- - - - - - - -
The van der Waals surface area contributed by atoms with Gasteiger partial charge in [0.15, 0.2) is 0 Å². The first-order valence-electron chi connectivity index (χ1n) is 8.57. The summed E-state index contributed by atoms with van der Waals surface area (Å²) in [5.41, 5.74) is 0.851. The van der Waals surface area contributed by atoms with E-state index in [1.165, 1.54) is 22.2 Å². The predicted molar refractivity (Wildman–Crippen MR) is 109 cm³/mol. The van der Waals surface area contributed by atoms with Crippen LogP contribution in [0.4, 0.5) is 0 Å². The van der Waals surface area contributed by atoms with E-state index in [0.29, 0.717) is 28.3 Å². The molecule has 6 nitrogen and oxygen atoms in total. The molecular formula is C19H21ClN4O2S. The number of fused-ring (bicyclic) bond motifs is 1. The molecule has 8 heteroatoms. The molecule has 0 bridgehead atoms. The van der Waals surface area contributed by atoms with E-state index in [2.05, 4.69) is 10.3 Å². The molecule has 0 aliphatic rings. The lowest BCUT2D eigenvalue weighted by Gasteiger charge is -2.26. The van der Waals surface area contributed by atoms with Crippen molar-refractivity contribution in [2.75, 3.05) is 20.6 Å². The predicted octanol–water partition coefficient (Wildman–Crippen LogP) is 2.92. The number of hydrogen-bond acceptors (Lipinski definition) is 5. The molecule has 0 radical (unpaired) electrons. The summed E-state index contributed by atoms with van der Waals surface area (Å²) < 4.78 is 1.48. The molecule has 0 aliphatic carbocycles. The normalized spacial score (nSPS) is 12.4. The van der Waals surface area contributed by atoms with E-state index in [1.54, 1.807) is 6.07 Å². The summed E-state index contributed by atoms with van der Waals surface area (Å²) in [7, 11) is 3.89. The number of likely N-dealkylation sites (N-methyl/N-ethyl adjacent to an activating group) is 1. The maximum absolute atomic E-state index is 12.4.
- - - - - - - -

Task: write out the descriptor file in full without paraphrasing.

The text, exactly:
The van der Waals surface area contributed by atoms with Gasteiger partial charge in [0.15, 0.2) is 0 Å². The first-order valence-electron chi connectivity index (χ1n) is 8.57. The summed E-state index contributed by atoms with van der Waals surface area (Å²) in [5.41, 5.74) is 0.851. The van der Waals surface area contributed by atoms with E-state index in [1.165, 1.54) is 22.2 Å². The predicted molar refractivity (Wildman–Crippen MR) is 109 cm³/mol. The van der Waals surface area contributed by atoms with Crippen LogP contribution in [0.4, 0.5) is 0 Å². The van der Waals surface area contributed by atoms with E-state index in [0.29, 0.717) is 28.3 Å². The molecule has 6 nitrogen and oxygen atoms in total. The molecular formula is C19H21ClN4O2S. The number of fused-ring (bicyclic) bond motifs is 1. The molecule has 8 heteroatoms. The molecule has 0 bridgehead atoms. The van der Waals surface area contributed by atoms with E-state index in [2.05, 4.69) is 10.3 Å². The molecule has 0 aliphatic rings. The lowest BCUT2D eigenvalue weighted by Gasteiger charge is -2.26. The van der Waals surface area contributed by atoms with Crippen molar-refractivity contribution in [2.75, 3.05) is 20.6 Å². The predicted octanol–water partition coefficient (Wildman–Crippen LogP) is 2.92. The number of hydrogen-bond acceptors (Lipinski definition) is 5. The molecule has 0 radical (unpaired) electrons. The summed E-state index contributed by atoms with van der Waals surface area (Å²) < 4.78 is 1.48. The molecule has 0 aliphatic carbocycles. The normalized spacial score (nSPS) is 12.4. The van der Waals surface area contributed by atoms with E-state index in [1.54, 1.807) is 6.07 Å². The summed E-state index contributed by atoms with van der Waals surface area (Å²) in [7, 11) is 3.89. The number of likely N-dealkylation sites (N-methyl/N-ethyl adjacent to an activating group) is 1. The maximum absolute atomic E-state index is 12.4.